The Marvelous Mrs. Maisel’s Season Two Is Content to Be Very Good
For those of us who have been Amy Sherman-Palladino fans since the early days of Stars Hollow, the overwhelming success of The Marvelous Mrs. Maisel’s first season came as a victory lap of sorts for a creator who finally achieved the recognition she deserved. The fast-talking period piece showcased all of Sherman-Palladino and her husband Dan’s best talents, a colorful zany world populated by strong women who persevere through their sheer force of will. With all the Emmys it earned, it’s easy to forget that Maisel is not simply the culmination of a career, but the start of a whole new series.
Season two’s early trip to Paris seems like a vacation of sorts for the narrative, taking a moment to bask in its own success. For a show that paints a beautiful portrait of 50s New York City, this season spends much of its time away from the Big Apple, adding a multi-episode trip to the Catskills into the mix. The cast proves charming no matter the location, delivering Sherman-Palladino’s signature dialogue with such delight that it’s hard not to smile while watching.
Fresh off an Emmy win for Best Actress, Rachel Brosnahan continues to shine in the title role, wearing the many narrative hats required of Midge Maisel with an uncanny sense of ease. Each scene featuring her standup is a delight. I found myself at the end of each episode only wishing there were more of them.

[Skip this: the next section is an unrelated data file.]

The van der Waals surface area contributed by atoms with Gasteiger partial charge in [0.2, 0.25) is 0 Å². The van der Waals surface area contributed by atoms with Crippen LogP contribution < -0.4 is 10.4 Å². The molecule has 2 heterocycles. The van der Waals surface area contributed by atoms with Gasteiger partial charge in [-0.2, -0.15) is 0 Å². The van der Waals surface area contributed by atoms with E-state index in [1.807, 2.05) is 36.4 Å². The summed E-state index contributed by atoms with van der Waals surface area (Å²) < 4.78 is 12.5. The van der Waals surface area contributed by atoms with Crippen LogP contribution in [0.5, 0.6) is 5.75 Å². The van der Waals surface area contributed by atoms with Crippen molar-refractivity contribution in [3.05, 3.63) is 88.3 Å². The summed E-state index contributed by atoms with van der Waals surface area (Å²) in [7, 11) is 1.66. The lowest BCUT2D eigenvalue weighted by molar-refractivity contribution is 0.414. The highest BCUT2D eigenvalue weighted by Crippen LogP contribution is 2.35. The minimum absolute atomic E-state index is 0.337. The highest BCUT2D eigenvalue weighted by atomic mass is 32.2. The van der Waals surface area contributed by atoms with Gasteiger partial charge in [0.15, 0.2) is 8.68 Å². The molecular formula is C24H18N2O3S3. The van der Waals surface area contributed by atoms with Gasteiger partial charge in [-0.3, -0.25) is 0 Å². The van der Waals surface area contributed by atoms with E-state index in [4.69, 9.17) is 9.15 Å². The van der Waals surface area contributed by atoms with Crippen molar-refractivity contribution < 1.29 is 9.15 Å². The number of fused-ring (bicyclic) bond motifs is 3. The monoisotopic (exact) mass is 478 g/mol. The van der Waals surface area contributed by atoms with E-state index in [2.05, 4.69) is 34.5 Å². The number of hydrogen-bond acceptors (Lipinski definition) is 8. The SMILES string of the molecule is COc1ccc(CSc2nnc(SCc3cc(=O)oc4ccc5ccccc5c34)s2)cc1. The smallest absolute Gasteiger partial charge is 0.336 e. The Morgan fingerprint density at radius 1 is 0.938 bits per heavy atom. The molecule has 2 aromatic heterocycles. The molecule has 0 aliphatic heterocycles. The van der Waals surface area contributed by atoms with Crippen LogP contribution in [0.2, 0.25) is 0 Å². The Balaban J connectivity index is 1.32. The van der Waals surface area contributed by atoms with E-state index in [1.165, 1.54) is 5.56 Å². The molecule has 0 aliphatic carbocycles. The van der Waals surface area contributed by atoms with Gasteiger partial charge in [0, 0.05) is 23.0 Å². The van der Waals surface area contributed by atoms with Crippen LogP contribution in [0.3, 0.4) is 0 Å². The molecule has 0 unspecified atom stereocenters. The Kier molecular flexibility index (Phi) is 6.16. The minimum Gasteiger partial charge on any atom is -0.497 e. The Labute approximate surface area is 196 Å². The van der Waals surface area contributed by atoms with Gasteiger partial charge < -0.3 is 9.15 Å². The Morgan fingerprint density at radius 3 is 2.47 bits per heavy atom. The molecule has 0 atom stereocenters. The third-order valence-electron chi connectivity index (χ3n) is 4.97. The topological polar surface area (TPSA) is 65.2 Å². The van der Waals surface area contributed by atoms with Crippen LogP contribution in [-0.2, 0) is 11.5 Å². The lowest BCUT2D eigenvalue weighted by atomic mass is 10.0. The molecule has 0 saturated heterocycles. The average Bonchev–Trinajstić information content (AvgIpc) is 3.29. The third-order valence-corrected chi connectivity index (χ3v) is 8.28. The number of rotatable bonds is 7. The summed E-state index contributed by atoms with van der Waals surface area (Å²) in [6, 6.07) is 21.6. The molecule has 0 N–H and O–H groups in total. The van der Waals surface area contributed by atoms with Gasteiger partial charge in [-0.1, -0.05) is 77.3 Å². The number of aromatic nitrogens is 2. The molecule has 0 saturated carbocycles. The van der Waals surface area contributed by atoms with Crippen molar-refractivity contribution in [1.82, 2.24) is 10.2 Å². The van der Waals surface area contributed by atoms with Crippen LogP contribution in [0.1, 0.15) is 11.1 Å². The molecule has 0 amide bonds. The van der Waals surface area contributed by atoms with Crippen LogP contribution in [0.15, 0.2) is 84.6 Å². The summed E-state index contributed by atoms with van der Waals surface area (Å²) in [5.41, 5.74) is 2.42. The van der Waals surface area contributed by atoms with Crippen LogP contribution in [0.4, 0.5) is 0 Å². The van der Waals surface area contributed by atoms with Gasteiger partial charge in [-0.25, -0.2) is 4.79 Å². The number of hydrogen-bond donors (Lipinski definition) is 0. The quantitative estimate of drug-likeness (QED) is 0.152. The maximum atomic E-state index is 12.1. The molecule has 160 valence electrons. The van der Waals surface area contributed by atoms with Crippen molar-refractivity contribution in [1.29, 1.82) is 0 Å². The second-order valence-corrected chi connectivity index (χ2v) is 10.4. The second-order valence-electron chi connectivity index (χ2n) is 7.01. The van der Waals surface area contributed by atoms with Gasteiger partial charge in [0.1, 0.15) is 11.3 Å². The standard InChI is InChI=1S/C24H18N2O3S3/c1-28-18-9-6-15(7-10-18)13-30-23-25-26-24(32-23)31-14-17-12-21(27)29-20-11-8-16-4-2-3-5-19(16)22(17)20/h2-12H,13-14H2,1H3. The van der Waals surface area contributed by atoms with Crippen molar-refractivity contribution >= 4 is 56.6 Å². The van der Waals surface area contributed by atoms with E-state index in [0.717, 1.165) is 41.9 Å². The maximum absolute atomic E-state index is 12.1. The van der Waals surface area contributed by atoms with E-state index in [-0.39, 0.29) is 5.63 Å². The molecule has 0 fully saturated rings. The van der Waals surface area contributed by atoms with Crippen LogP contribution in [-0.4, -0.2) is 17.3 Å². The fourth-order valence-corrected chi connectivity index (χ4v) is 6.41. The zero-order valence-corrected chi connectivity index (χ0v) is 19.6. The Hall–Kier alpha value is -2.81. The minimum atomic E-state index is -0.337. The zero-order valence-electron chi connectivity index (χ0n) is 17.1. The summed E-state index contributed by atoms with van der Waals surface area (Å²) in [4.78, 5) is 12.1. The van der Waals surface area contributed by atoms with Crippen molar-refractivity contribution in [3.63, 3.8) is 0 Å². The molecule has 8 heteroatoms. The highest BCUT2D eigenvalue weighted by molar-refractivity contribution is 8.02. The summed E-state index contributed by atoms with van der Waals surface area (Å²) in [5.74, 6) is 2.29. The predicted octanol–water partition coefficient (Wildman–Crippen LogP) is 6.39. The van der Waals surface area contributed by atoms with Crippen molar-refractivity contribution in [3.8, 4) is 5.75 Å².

The Marvelous Mrs. Maisel is never particularly urgent with its narrative. Like other Sherman-Palladino shows, it is fully content to let its characters simply run around in the gonzo realities beautifully crafted by its creator. This strategy is hardly a bad one, but with only ten episodes, the show doesn’t have the pacing luxuries of a network TV offering like Gilmore Girls.
Midge’s ex Joel stands out as the weak part of the season. He’s featured far too often for an unsympathetic character whose role in the narrative is of questionable importance after the first season. This problem is exacerbated by the heightened focus on Midge’s parents, dedicating a sizable arc to their marital problems. While Marin Hinkle and Tony Shalhoub are always a treat to watch, there is the sense that their storylines came at the expense of an increased focus on Midge’s career.
While season two is almost always fun to watch, the show constantly feels like it’s content to be very good rather than great. I don’t know how fair that is. Not all shows, particularly comedies, need a sense of urgency or even particularly high stakes. The Marvelous Mrs. Maisel should not be expected to be the fictional manifestation of America’s current cultural re-evaluation of the depiction of women on screen, even if its debut seemed to perfectly answer the call of the moment. It can simply be, very good television.
The streaming era has changed the sense of what constitutes “event viewing,” both for shows that air week to week on traditional networks and for those that are dropped once a year on the online-only platforms. It’s easy to attach an added weight of obligation to a show like The Marvelous Mrs. Maisel, which set a high bar in its Emmy-winning debut. There’s a natural desire to have something that only comes around once a year be special. For all the charms of season two, the show is unnecessarily hindered by poor screen time allotment and a meandering narrative.